In an era of Casual Fridays and work-from-home colleagues, how can you maintain effective office communication in a changing business climate?
We’ll steer you through changes in business etiquette, and help you successfully navigate through the new realities of workplace conflict and office politics.
Walk or bike to work for an instant happiness boost ... Spend 30 to 45 minutes with a good book to boost your brain and reduce your stress ... Keep growing your interests.
If you have to make a presentation, use conversation-style tactics to keep your audience engaged, suggests leadership expert George Bradt, who says he avoids lecture-style presentations as much as possible.
Many people only look at LinkedIn when they start searching for a new job. This is a shame, says Business Insider tech reporter Jillian D’Onfro, who explains that the “social network has become an incredible resource for building your professional identity online, no matter where you are in your career.”
Communications consultant Robin Madell says the three biggest errors you can make at work arise from the misuse or misunderstanding of three key elements: technology, corporate culture and office politics.
You probably hear a lot of ignorant or incorrect ideas in the course of your workweek. Laughing at or arguing with people can hurt your relationship with them, so you may want to “play dumb” if you hear something ridiculous, says Geoffrey Tumlin, author of “Stop Talking, Start Communicating.”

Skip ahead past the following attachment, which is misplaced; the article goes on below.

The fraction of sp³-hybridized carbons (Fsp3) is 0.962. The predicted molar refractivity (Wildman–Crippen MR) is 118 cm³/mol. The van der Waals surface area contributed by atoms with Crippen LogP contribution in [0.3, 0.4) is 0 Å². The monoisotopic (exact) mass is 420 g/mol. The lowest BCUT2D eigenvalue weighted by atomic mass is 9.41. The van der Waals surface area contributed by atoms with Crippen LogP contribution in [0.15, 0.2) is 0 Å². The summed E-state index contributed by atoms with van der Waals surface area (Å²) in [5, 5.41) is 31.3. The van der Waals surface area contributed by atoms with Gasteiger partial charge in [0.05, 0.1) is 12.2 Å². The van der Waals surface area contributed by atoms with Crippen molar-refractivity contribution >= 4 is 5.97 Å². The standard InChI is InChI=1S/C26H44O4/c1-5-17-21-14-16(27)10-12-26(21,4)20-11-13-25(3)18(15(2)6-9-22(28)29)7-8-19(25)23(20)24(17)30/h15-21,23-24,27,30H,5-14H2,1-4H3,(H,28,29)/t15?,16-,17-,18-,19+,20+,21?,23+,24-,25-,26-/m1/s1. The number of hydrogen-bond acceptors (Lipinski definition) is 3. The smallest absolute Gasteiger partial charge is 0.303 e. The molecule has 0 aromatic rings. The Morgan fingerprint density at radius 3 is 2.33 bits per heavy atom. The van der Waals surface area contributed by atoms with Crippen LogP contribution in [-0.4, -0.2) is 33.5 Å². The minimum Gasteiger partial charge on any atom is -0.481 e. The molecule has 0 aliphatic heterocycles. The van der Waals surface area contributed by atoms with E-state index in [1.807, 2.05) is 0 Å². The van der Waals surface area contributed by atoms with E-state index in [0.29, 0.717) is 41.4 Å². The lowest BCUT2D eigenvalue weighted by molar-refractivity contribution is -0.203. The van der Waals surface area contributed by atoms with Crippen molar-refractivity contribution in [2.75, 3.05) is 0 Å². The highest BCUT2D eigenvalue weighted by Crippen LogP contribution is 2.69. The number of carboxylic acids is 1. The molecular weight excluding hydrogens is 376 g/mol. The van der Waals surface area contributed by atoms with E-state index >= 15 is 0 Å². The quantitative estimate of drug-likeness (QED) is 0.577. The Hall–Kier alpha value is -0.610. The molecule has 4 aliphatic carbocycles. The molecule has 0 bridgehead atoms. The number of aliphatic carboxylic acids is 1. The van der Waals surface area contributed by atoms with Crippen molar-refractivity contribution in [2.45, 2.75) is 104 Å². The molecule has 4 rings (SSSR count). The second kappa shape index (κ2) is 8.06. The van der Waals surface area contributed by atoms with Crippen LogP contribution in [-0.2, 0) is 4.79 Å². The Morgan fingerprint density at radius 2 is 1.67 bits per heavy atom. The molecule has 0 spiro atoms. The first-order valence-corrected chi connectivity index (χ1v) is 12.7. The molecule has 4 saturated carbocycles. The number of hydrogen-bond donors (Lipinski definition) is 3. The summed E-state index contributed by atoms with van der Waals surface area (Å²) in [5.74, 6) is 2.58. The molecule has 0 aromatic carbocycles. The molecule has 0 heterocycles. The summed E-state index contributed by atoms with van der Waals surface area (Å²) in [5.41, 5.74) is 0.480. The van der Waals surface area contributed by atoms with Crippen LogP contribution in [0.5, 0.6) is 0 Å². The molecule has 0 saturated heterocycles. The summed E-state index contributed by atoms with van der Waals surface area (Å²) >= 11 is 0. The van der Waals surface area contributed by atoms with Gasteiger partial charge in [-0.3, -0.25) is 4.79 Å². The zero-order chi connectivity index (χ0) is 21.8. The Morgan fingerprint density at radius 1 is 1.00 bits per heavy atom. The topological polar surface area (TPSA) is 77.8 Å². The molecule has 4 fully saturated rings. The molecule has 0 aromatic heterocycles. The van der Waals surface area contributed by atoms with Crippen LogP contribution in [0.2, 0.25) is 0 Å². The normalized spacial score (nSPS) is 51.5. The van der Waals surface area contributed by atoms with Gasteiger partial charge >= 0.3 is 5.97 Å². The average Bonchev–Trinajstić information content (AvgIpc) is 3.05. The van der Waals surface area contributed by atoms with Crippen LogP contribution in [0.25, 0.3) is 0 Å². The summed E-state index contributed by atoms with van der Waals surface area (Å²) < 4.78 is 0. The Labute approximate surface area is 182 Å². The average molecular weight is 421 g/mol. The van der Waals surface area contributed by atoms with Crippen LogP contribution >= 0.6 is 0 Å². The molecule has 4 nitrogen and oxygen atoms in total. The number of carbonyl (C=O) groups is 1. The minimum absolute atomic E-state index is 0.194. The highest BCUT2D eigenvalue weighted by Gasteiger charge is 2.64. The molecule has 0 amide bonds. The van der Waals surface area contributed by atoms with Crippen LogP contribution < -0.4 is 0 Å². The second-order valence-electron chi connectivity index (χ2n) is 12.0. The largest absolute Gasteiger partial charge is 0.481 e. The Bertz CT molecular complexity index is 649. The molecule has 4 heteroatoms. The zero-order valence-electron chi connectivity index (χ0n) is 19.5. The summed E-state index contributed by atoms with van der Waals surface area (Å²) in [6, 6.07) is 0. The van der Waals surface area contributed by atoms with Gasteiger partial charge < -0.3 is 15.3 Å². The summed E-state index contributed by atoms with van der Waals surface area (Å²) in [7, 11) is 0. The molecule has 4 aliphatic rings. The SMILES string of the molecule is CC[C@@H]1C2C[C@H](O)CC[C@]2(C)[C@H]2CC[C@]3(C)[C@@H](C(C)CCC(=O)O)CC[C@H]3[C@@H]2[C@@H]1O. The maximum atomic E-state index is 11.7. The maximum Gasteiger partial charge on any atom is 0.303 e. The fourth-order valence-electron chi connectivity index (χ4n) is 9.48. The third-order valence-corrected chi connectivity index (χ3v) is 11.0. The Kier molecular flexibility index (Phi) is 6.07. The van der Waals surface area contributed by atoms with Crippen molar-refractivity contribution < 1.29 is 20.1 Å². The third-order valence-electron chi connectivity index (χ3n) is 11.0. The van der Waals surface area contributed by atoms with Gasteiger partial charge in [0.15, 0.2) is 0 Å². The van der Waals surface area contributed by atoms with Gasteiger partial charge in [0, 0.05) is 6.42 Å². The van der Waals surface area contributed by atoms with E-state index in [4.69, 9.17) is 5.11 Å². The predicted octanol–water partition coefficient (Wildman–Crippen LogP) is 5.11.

Conflict is inevitable in the workplace, but when one employee seems to be the cause of several people’s anger and frustration, what do you do? Use this strategy:
Simon Sinek, a self-proclaimed introvert who doesn’t like speaking to crowds, is the third most-watched TED Talks presenter. He offers this advice to other shy people who struggle when it comes to public speaking.
Don’t underestimate the power of open and honest communication. Bad communication creates a snowball effect that can bring down the energy and morale of the entire organization.
In Engage the Fox: A Business Fable About Thinking Critically and Motivating Your Team, the authors guide readers in important business decision-making, using animals portrayed in time-tested parables to represent different aspects of human personalities.
You may dread the thought of negotiating, but at some point, you are going to have to do it. Whether you are discussing price, sharing a proposal or attempting to bring your idea to fruition, follow these tips to come out on top.